Therefore Alexander, being nettled to think that anyone living so easy and care-free a life was going to surpass himself and in addition should be no less famous, and thinking perhaps too that he would receive some benefit from an interview with the man, had long desired to behold him and converse with him; and when he had come to Corinth and had received the Greek embassies and regulated the affairs of the allies as well, he told his attendants that he wished to have a little leisure and went off — I will not say to the court of Diogenes, for he had no court either great or small, nor house nor hearth of his own as the well-to-do have, but he made the cities his home and used to live there in the public buildings and in the shrines, which are dedicated to the gods, and took for his hearth-stone the wide world, which after all is man's common hearth and nourisher. On that day it happened that Diogenes was all alone in the Craneion, for he had no pupils at all nor any such crowd about him as the sophists and flue-players and choral masters have. So the king came up to him as he sat there and greeted him, whereat the other looked up at him with terrible glare like that of a lion and ordered him to step aside a little, for Diogenes happened to be warming himself in the sun. Now Alexander was at once delighted with the man's boldness and composure in not being awestruck in his presence. For it is somehow natural for the courageous to love the courageous, while cowards eye them with misgiving and hate them as enemies, but welcome the base and like them. And so to the one class truth and frankness are the most agreeable things in the world, to the other, flattery and deceit. The latter lend a willing ear to those who in their intercourse seek to please, the former, to those who have regard for the truth.
Then Diogenes is particularly insolent to the powerful, even calling him with all irony "bastard"
Paragraphs 16 et seq.
Then after a brief pause Diogenes asked the king who he was and what object he had in coming to him. "Was it," he said, "to take some of my property?" "Why, have you any property?" replied the other; "do you own anything that you might share with one?" "Much indeed," he replied, "and very valuable, in which I do not at all feel sure that you will ever be able to have a share. Yet it is not glaives or cauldrons or mixing-bowls or couches and tables such as Darius is reported by some writers to possess in Persia that I happen to own." "What," retorted the other, "do you not know Alexander the king?" "I hear many speak his name, to be sure," said he, "like so many jackdaws flitting about, but the man I know not, for I am not acquainted with his mind." "But now," came the answer, "you shall know his mind also, since I have come for the very purpose of letting you know me thoroughly and of seeing you." "Well, it would be hard for you to see me," rejoined the other, "just as it is for men with weak eyes to see the light. But tell me this: are you the Alexander whom they call a bastard?" At this the king flushed and showed anger, but he controlled himself and regretted that he had deigned to enter into conversation with a man who was both rude and an impostor, as he thought.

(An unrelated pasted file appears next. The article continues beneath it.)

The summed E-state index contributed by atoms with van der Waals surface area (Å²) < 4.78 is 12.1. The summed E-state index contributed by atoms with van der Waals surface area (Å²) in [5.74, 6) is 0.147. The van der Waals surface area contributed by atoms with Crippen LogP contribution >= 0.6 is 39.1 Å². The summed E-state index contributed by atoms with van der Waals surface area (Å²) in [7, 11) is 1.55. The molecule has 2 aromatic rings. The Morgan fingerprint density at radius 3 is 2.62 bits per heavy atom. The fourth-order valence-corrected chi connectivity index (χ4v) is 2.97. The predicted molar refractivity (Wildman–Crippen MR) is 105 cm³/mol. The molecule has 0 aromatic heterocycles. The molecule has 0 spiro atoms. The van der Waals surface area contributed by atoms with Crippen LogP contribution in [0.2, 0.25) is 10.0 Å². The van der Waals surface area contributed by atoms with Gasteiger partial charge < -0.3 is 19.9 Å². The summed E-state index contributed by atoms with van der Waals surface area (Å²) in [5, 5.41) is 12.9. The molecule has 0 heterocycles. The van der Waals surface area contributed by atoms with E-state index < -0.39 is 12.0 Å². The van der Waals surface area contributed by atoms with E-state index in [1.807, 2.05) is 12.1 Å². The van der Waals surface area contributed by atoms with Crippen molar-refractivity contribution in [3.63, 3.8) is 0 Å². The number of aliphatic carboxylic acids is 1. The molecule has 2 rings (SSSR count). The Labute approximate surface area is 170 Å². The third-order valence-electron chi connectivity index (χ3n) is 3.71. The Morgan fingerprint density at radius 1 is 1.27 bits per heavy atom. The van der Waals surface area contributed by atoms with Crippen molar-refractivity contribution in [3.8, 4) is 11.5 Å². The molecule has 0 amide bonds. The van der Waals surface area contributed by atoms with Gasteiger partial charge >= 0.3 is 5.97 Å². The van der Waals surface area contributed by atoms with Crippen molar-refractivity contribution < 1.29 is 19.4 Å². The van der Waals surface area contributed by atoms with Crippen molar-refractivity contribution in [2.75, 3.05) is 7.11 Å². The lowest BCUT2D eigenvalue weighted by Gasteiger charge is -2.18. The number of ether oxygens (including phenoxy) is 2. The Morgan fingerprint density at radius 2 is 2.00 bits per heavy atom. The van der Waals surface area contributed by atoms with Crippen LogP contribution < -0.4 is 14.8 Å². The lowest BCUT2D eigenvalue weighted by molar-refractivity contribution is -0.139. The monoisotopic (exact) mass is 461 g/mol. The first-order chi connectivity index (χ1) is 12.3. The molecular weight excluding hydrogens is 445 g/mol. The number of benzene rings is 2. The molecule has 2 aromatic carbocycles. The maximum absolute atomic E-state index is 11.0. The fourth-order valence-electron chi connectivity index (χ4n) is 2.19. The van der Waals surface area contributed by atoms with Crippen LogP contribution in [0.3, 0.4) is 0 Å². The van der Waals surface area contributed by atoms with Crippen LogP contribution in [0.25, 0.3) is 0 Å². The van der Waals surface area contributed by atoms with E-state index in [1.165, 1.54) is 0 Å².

Diogenes showed him that if he was the son of a god, as he appeared, he turns out to be
a "bastard", but divine bastard. Alexander was flattered.
Then follows a dialogue and considerations on good governance and the proper exercise of royalty:
Paragraphs 24 et seq.
Hereupon he put the following question to Diogenes. "How," said he, "could one be the best king?" At this the other, eyeing him sternly, answered, "But no one can be a bad king any more than he can be a bad good man; for the king is the best one among men, since he is most brave and righteous and humane, and cannot be overcome by any toil or by any appetite. Or do you think a man is a charioteer if he cannot drive, or that one is a pilot if he is ignorant of steering, or is a physician if he knows not how to cure? It is impossible, nay, though all the Greeks and barbarians acclaim him as such and load him with many diadems and sceptres and tiaras like so many necklaces that are put on castaway children lest they fail of recognition. Therefore, just as one cannot pilot except after the manner of pilots, so no one can be a king except in a kingly way."
Then Alexander in alarm, lest after all he might be found ignorant of the science of kingship, said, ..